Donations just started pouring in, and before they knew it the storeroom in the Couple and Family Therapy Center was full.

“Before you knew it, it just kind of exploded,” said Woods.

They held the sale over Labor Day weekend on Saturday, Sept, 3 and Sunday, Sept, 4, and raised more than $1,200 for Isabel.

“It was a real catalyst to help achieve the goal. I’m sure the animal can’t come too soon for the need,” said Rick Eastman, Woods’s father and associate director of Student Involvement & Leadership. “This will offer some stability and certainly some protection.”

Woods, who first got to meet Isabel and her mom when they stopped by the sale on Saturday, said she could see the benefit a service dog would provide for not only Isabel, but for her mom as well.

“It was really obvious that a dog would help. Her mom could call her name and she wouldn’t react,” Woods said. “The dog will be trained to help calm her down and make it so her mom doesn’t always have to have a hand on her.”

“Most people when they think of service dogs they think of physically challenged adults,” said Patty Dobbs Gross, executive director of North Star Foundation. “This is really rather a different concept. The dogs that we train and place are for social, emotional and educational goals for children.”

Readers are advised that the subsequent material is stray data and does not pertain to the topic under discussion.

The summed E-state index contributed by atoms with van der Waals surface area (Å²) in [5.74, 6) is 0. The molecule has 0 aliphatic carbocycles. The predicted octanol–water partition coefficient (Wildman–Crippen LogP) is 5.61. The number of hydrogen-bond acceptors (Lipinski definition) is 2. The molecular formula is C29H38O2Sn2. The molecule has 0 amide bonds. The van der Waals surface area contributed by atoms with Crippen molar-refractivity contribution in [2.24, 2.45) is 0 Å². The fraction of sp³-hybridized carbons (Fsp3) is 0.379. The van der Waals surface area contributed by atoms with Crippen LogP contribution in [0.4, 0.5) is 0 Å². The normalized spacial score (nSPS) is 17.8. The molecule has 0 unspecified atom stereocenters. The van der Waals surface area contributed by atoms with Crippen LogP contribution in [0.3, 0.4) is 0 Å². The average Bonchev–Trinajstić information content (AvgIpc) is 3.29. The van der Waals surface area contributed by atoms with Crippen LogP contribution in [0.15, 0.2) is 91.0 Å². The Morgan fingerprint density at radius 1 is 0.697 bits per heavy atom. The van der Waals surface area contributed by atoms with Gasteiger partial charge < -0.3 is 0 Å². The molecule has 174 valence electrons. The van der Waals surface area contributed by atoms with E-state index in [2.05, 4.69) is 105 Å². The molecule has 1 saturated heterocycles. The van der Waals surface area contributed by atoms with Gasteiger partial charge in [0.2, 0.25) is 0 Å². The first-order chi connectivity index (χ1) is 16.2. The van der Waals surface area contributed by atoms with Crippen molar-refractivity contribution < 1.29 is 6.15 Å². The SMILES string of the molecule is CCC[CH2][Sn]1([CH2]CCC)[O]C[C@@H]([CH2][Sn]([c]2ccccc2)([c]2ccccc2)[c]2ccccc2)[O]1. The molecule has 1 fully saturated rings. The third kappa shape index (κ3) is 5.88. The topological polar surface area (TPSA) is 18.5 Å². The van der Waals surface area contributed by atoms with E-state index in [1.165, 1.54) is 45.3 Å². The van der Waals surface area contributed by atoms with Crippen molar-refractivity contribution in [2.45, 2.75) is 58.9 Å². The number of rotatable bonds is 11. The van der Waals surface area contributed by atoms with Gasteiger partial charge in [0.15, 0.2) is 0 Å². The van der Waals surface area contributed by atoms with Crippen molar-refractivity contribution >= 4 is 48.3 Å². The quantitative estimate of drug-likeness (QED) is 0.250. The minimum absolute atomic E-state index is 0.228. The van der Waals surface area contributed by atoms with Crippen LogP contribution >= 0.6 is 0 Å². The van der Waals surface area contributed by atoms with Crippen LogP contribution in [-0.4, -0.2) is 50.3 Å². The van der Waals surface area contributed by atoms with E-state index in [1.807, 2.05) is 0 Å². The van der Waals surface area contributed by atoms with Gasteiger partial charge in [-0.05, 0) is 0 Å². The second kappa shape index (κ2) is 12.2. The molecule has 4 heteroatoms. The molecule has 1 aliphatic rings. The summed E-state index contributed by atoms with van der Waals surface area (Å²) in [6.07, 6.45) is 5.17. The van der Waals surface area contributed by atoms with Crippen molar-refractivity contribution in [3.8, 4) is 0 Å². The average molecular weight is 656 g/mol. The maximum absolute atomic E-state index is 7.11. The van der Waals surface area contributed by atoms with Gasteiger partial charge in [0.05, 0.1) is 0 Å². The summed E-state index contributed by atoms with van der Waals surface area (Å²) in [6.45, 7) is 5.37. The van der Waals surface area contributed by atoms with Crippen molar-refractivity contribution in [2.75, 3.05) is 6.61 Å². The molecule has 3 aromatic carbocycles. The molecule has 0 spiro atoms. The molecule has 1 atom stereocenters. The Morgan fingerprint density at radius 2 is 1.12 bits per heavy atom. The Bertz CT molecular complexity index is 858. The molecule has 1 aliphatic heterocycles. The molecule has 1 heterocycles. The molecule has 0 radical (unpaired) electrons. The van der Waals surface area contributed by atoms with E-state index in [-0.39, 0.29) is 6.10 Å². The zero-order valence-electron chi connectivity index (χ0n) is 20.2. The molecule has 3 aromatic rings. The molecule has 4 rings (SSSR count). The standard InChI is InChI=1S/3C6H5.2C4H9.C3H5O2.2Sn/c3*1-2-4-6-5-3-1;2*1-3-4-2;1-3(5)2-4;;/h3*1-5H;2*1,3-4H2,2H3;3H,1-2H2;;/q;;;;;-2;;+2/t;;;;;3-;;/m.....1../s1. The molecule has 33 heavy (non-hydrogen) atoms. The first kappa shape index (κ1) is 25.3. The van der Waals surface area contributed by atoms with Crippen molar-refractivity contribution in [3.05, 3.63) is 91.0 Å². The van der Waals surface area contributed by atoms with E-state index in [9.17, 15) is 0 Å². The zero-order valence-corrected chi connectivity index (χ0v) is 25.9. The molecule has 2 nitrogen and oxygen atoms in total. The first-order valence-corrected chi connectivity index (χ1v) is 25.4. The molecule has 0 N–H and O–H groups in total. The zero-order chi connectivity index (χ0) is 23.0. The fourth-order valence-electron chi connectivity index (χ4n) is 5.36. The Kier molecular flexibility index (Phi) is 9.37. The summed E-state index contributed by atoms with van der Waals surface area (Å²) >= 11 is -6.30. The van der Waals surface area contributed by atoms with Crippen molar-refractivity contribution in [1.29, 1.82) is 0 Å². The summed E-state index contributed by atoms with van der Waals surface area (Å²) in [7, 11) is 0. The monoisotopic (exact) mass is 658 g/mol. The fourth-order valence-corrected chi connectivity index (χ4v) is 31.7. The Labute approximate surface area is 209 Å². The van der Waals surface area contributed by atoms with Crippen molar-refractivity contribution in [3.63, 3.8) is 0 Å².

Service dogs for autistic children from North Star are bred for temperament that’s conducive to working with children, according to Gross. Their behavior needs to be responsive to the social cues of the child.

“Isabel’s particular dog, Luka, was raised by a professional dog trainer with two little girls. We want to raise her pup with children,” Gross said. “Our puppy in training comes to understand that children are where it’s at.”

Unlike other service dogs, service dogs for children with autism are placed with the child when the dog is still a puppy. The timetable for placement is tailored to the child’s need and the dog’s development. Typically, this type of service dog receives only 6 months of training, rather than the 2 years other types of service dogs might receive. This different timetable for placement allows the dog’s training to better match the child’s needs, and for the dog and child to have the strongest possible bond.

“Isabel is already ready for Luka because Liz, her mom, has been taking her to see dogs… and working on her skills with dogs.”

Luka came to live with Isabel in mid November, thanks to the money raised by Woods and others in the MFT program, and others who have donated either directly to the family or through other fundraising efforts. In addition to providing comfort and support, dogs like Luka are also a social bridge for children with autism. The dog can provide a point of conversation between the autistic child and the public, and start conversations that might not otherwise occur.

“Reducing their isolation when they go out,” Gross said, “it can really make a huge difference in someone’s life when the world smiles at them.”